PROVO — A Springville man who allegedly watched an acquaintance overdose last summer on his heroin-addiction medication will stand trial for manslaughter.
Three months after a preliminary hearing, 4th District Judge Gary D. Stott ruled last week that sufficient evidence exists for Bryton Kent Nelson, 21, to stand trial on the second-degree felony and a charge of possession of a controlled substance in a drug-free zone, a first-degree felony.
About 9 a.m. on July 9, Nelson summoned paramedics to his home near Springville Middle School after Danielle Hunziker had stopped breathing. After three days in a coma, Hunziker, 19, Provo, died at Utah Valley Regional Medical Center of heart, kidney and liver failure.
According to testimony, Hunziker went to Nelson's home the afternoon of July 8 when she became ill at work. While in Nelson's bedroom, Hunziker ingested methadone, possibly as much as 100 milligrams, which had been prescribed to Nelson by Project Reality as treatment for his heroin addiction. A beginning dosage for addicts is about 30 milligrams.
An autopsy performed four days after Hunziker was hospitalized found methadone, cocaine and opiates in her system. A hospital emergency room doctor testified he believed she died from the toxic effects of methadone.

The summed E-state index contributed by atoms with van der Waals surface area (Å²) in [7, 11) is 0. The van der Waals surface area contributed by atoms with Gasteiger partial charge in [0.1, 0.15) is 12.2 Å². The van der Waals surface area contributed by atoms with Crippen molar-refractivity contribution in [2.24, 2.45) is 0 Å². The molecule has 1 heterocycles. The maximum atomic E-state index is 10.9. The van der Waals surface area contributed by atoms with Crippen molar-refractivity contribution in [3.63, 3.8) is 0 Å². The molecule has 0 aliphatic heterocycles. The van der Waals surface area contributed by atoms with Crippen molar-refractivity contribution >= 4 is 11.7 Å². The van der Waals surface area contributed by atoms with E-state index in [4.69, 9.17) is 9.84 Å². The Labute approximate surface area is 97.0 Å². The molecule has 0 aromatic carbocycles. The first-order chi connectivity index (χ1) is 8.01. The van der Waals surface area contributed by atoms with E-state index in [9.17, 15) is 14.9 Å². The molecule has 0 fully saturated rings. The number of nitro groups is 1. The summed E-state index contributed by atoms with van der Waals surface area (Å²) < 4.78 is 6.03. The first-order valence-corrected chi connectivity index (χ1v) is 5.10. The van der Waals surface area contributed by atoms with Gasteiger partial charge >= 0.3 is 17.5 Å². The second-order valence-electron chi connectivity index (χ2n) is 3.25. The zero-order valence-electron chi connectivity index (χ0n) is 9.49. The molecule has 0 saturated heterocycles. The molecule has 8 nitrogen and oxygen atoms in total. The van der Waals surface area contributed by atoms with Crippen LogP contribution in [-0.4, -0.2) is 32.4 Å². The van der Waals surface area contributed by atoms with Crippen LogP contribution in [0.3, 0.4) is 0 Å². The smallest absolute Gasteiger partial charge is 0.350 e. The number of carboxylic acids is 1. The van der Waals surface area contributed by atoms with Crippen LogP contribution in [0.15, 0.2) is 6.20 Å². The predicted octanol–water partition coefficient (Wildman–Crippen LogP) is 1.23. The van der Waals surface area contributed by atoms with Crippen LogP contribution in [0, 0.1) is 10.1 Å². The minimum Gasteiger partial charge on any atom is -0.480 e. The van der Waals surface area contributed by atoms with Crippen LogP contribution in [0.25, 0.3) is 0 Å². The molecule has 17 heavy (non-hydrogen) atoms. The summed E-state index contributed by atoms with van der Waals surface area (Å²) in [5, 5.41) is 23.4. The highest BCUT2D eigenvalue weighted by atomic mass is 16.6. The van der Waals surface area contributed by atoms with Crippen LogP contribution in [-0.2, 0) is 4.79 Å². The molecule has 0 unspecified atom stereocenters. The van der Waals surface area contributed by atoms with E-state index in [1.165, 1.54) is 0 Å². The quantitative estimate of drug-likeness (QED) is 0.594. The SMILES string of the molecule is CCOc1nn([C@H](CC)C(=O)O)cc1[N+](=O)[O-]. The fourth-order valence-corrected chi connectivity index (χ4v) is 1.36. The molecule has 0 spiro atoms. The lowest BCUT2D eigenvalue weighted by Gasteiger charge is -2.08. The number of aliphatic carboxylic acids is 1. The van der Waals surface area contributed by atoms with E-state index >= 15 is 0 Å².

A high-school friend of Nelson's testified that he visited Nelson about 10 p.m. July 8 and found Hunziker unconscious in Nelson's bedroom. He said Nelson admitted that she had taken his methadone. He said Nelson told him he wanted her to sleep it off. Police say Nelson acknowledged giving Hunziker a decongestant three times during the night to help her breathe.
Nelson's attorney argued that Hunziker willingly took the methadone without Nelson's permission or knowledge while he was out of the room. The attorney also said there was no evidence showing which of the three drugs in Hunziker's system caused her death.
Regardless of whether Hunziker took methadone willingly, prosecutors say Nelson was reckless because he knew the fatal potential of the drug.
In binding Nelson over for trial, Stott agreed.
"The defendant was aware of the dangers of ingesting methadone because of his treatment program and the warning on the bottle, which labeled the substance as poison and potentially fatal to adults," the judge wrote.
Rather than seek immediate medical attention, Nelson opted to "watch and wait" to see if Hunziker improved, the judge said. During that period it was clear Hunziker was unconscious and struggling to breathe, yet Nelson did not seek medical help until she stopped breathing and went into cardiac arrest.
Nelson is scheduled to be arraigned on the charges Friday morning. He is currently free on $50,000 bail.
Hunziker's parents also filed a wrongful-death lawsuit last month against Nelson, his parents and the high-school friend who visited the Nelson home that night. The suit alleges all were negligent in Hunziker's death by failing to exercise reasonable care by not seeking medical attention when they became aware of her comalike state.
"Had the decedent, Danielle Hunziker, received medical attention prior to ingestion of methadone or even within a few hours thereafter, such intervention could have been reasonably expected to mitigate her physical damages and would have saved her life," the suit says.
The suit is seeking more than $5 million in damages.